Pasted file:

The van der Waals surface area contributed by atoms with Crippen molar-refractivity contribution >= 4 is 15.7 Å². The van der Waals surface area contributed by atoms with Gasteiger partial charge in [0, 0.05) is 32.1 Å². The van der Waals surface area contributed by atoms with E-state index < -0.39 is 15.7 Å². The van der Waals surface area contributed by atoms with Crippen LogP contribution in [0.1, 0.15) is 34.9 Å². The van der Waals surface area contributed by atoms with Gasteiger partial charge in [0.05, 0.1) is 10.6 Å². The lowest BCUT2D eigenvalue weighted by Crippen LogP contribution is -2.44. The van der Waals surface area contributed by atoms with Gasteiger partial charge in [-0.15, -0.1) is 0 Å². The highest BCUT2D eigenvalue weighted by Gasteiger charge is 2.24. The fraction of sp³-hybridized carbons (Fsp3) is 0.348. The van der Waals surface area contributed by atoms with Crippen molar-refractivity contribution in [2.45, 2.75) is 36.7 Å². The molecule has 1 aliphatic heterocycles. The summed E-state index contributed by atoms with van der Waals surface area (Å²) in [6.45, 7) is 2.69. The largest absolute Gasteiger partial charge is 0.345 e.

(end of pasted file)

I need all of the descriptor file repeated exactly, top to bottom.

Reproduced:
The van der Waals surface area contributed by atoms with Crippen molar-refractivity contribution >= 4 is 15.7 Å². The van der Waals surface area contributed by atoms with Gasteiger partial charge in [0, 0.05) is 32.1 Å². The van der Waals surface area contributed by atoms with E-state index < -0.39 is 15.7 Å². The van der Waals surface area contributed by atoms with Crippen LogP contribution in [0.1, 0.15) is 34.9 Å². The van der Waals surface area contributed by atoms with Gasteiger partial charge in [0.05, 0.1) is 10.6 Å². The lowest BCUT2D eigenvalue weighted by Crippen LogP contribution is -2.44. The van der Waals surface area contributed by atoms with Gasteiger partial charge in [-0.15, -0.1) is 0 Å². The highest BCUT2D eigenvalue weighted by Gasteiger charge is 2.24. The fraction of sp³-hybridized carbons (Fsp3) is 0.348. The van der Waals surface area contributed by atoms with Crippen molar-refractivity contribution in [2.45, 2.75) is 36.7 Å². The molecule has 1 aliphatic heterocycles. The summed E-state index contributed by atoms with van der Waals surface area (Å²) in [6.45, 7) is 2.69. The largest absolute Gasteiger partial charge is 0.345 e.